20 Apr 2012
Sorry that I have been away for so long, avid readers. I have been preparing for the summer of programming contests (Google Code Jam, TopCoder Open and the Internet Puzzle Solving Contest).
Hopefully I should be back to my usual one-puzzle-per-weekday schedule. Let me know if there are any types of puzzle you would particularly like to see.
Split the grid into subrectangles, so that each subrectangle contains exactly one marked cell.
It is not allowed for four subrectangles to meet at a point.
This marked cell indicates how the dimensions of the subrectangle compare. If the subrectangle is longer than it is tall, the marked cell should be marked with a horizontal line, whereas if it is taller than it is long, it should be marked with a vertical line. Finally, if the subrectangle is square, the marked cell should be marked with a plus.
12 Apr 2012
Well it turns out my first version of Puzzle 32 had more than 1000 different solutions (thanks Prasanna for noticing). I have fixed it, and have verified that this one has only one solution, but I have made the puzzle substantially harder (or harder than I thought it was...). By the way, sorry that I have not been publishing much recently - I have been preparing for the Google Code Jam Qualification Round.
24 Mar 2012
22 Mar 2012
20 Mar 2012
19 Mar 2012
16 Mar 2012
15 Mar 2012
Here is a Mochikoro. Note that there is one clue on each row, and one clue on each column, and the clues are the numbers 1 to 10, each occurring once. Note also, that there is 180 degree symmetry, and that the symmetrical pairs are 1-6, 2-7, 3-8, 4-9 and 5-10. Thought that was interesting. That's all.
13 Mar 2012
12 Mar 2012
8 Mar 2012
7 Mar 2012
3 Mar 2012
20 Feb 2012
Shade some squares and draw a continuous path through the rest of the squares so that:
- The path goes through each region exactly once.
- Any numbered cell contains exactly that number of squares on the path.
- No two shaded cells lie directly across a region border from each other.
17 Feb 2012
You are given a grid with numbers in some of the cells.
Shade some of the cells dark, the others remaining light such that:
- All orthogonally contiguous areas of light cells are rectangles with sides parallel to the sides of the grid.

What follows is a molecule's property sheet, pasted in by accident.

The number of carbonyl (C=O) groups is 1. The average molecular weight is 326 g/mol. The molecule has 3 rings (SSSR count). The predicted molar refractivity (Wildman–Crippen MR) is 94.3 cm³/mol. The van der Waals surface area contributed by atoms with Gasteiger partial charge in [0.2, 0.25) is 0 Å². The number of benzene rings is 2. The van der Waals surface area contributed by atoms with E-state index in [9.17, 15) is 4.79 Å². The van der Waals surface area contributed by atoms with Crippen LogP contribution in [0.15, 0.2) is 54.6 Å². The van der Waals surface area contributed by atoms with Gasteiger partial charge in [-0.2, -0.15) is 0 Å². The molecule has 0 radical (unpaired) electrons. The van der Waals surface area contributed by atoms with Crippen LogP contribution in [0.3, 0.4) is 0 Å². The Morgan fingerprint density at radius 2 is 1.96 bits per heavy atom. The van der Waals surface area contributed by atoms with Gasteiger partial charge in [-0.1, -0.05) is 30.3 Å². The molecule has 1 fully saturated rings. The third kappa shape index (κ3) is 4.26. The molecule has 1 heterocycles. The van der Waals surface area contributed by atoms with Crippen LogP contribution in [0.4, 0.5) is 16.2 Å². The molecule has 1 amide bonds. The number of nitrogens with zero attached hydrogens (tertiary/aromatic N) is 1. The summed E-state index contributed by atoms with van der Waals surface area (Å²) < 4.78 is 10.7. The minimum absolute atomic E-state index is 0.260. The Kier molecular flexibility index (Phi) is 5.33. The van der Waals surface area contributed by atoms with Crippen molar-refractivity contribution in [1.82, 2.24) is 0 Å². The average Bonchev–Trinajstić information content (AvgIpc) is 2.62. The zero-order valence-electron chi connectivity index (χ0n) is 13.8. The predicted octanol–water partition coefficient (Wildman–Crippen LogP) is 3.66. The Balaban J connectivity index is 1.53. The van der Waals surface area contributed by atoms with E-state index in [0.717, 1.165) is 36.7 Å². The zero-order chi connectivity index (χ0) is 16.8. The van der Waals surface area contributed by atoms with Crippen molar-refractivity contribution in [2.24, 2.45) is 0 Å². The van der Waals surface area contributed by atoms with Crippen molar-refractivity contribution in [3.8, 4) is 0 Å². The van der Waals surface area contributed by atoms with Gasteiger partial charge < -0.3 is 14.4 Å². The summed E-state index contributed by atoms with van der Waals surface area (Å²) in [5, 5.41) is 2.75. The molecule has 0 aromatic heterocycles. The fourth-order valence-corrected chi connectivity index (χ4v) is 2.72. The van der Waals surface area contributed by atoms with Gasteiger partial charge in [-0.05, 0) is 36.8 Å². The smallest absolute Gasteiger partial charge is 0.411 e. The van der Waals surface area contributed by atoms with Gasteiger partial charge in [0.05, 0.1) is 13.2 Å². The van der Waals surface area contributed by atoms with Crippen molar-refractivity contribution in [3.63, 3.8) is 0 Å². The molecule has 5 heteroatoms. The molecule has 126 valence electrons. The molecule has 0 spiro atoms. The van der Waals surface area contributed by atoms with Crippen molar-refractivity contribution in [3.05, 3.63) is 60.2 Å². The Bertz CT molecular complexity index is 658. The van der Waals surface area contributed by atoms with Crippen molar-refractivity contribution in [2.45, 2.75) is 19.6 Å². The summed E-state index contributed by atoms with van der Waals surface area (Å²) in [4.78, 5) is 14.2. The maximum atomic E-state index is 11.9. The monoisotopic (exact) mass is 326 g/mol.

- There are no 2 x 2 areas of dark cells
- You can get from any light cell to any other moving only through light cells which are adjacent orthogonally or diagonally.
Rules for Hashi:
- Join up the islands with bridges so that you can get from any island to any other island.
- Bridges may only go horizontally or vertically.
- Bridges may not cross each other.
- You can put up to two bridges between any adjacent pair of islands.
- Each island is numbered with the number of bridges which end at that island.
14 Feb 2012
13 Feb 2012
A new Nikoli type that I have not published before: Barns.
Draw a single loop through all of the cells of the grid, that does not cross itself outside of the shaded area, does not change direction inside the shaded area and does not cross any thick borders between cells.
10 Feb 2012
The grid is split up by thick borders into areas called 'rooms'. Shade some of the cells of the grid in such a way that:
- Each room has at least one shaded cell.
- Within each room, all shaded cells form one connected component.
- No wall between two rooms has shaded cells on both sides.
- Adjacent rooms have different numbers of shaded cells.
9 Feb 2012
8 Feb 2012
I've decided to call this a hard puzzle, as I don't think it can be solved without a bit of trial and error. If you disagree, let me know. I've never seen a 0-clue Heyawake before!
To celebrate having moved my blog from Twitter, I am starting a series of small but interesting puzzles. Being as the number of possibilities are much smaller on such a small grid, it is possible that they have appeared elsewhere. If so, I hastily apologise.
I thought I would try my hand at making a new Puzzle Type. This puzzle type is called “Guards”, and it is sort of a blend of the Nikoli puzzle types Akari and Kurodoku.
Mark some of the empty squares as walls (black squares) and some as guards (empty circles) so that:
1) No two walls are adjacent
2) No two guards can see each other. (Guards can see horizontally and vertically up to the nearest wall or the edge of the grid)
3) Every empty cell is visible to a guard.
4) All the non-wall cells are connected orthogonally.
5) Each labelled wall cell indicates the number of adjacent guards.
6) Each labelled guard cell indicates the number of cells (including the one it inhabits) that it can see.
Another Akari for you.
Rules are available here: http://en.wikipedia.org/wiki/Light_Up
Summary of the rules: put light bulbs in some of the squares so that all of the squares are lit, but no two light bulbs light each other. The black squares block light, and each number indicates the number of adjacent squares that contain light bulbs. (The light bulbs are semi-polarized in such a way that they only shine horizontally or vertically)
Welcome to my logic trove! I have decided to migrate my blog from Tumblr because it seems easier for readers to comment, and I am more familiar with the environment. I hope you enjoy the puzzles I post here. If there is anything you would particularly like to see, please let me know.